What's All This About White Balance?

July 31, 2014  •  Leave a Comment

Have you ever taken a picture and asked yourself, "Why is there a blue cast on this image.  There wasn't any blue in the image?"  Well the first thing I would look at is your white balance.  What is white balance?  It's the way your camera sees white tones in the image.  Most people grasp the idea that light can have different colors and that light helps reflect colors in an image.  So light of different colors can reflect different casts on the image and can effect the color reflections of the objects in the image.  Therefore, if light has a blue tint to it then the objects in the image will reflect that blue tint.

So you may say, "Well my subject has a white blouse and  I see it as white.  Why does my image show it as a light gray?"  This is because the white balance in your camera is incorrect.  If you use the Auto White Balance setting on your camera it will look at the entire scene and expose your image based on that.  It also uses a benchmark to change pure white to 18% gray and adjusts the other colors in the image accordingly.  "What", you say.  "Why 18% gray?  Why not 100% white?"  This is because 18% gray is an average of the white values in a scene that are perfectly exposed and perfectly lit. Even in scenes where the light has different colors, your Auto White Balance setting will try to expose pure white as 18% gray.  This is also why so many winter images show the snow with a gray tint. 

Here's a before and after. Notice the Red tint before correcting the white balance.

So how do you fix this.  First, you need to realize what your camera is going to do and respond accordingly.  Understanding what the camera is doing is the first step in determining a proper way to resolve the issue.  There are several ways to approach the issue.  One way is to continue shooting with Auto White Balance and fix all of the images in the computer.  The obvious problem with this is the time involved in getting the image(s) right along with the possible color inconsistency of images in a series.  A better option would be to use one of the presets on your camera.  So if you're shooting in shade, use the preset designed for shade.  The problem with this solution is that you're still relying on your camera to determine white balance.  It is still looking to average your image to 18% gray but making adjustments based on the preset.  So what should you do?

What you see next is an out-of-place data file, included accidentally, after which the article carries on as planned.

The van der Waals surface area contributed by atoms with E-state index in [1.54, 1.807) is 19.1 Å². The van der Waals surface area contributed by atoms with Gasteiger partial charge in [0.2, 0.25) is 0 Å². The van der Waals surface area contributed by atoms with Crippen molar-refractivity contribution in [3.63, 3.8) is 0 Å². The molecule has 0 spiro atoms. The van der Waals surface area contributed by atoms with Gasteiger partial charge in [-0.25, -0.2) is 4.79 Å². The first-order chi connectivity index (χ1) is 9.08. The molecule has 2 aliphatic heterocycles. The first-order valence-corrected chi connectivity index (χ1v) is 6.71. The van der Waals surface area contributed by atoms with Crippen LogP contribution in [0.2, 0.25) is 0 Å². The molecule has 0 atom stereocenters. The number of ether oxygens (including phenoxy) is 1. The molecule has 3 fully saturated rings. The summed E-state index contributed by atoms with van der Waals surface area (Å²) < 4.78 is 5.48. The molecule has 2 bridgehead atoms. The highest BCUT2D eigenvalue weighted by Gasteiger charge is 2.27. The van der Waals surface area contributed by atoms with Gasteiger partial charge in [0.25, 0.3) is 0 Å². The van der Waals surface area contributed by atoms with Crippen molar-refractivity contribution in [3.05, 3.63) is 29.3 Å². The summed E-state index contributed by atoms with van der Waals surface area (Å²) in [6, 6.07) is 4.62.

The best way to fix this issue is determine what the correct white balance is and apply it to your image.  There are several ways to do this but I will focus on three different approaches.  Two of these involve setting a custom white balance in your camera so that as each image exposed will reflect the correct white balance.  The method that goes back to the film days involves shooting an 18% gray card to set a custom white balance.  Different cameras use different steps to setting a custom white balance, but essentially this means shooting something that you want the camera to model it's white balance from.  By shooting this gray card you are telling the camera what to use as a reference for 18% gray when determining exposure.  Once this is done you can shoot your images with the proper white balance.  That is until the color of light changes (ex. moving from sun to shade, or from outdoors to inside).  When this occurs you must repeat the process of establishing your custom white balance.  There are many resources for how to do this properly so I will not cover them here.

The second method, and the one I have recently begun to use, is setting the custom white balance using a filter over the lens that is calibrated to 18% gray and shooting into the light source.  The tool I use for this is the ExpoDisc by Expo Imaging.  I think it's much easier to use than the gray card and for me it's more accurate.  As with the gray card, once the custom white balance is set in the camera you can begin to shoot all of your images with the proper white balance.

Finally, much like the gray card you can shoot the ColorChecker Passport card by Xrite.  This is a little checkerboard of multiple colored squares.  It actually does two things.  It sets a reference for use in post processing for both white balance and color balance.  During post processing you set your white balance based on the white square in the checkerboard.  This is your reference for what is truly white.  You can also use the entire checkerboard to create a profile for your camera in that particular light.  This profile is then used in the software during post processing to properly adjust exposure.  It's much like the presets for setting white balance.  This process works very well, but again you must apply the corrections during your post processing. 

Any of these will work to help you get the color right.  I'm not really advocating any one of them.  You should select the one that works the best for you.  The point is to use something.  Nothing screams AMATEUR more than incorrect white balance.

Hope this helps.  Happy shooting!

Here's another example of the difference between an incorrect white balance and a correct one.

 


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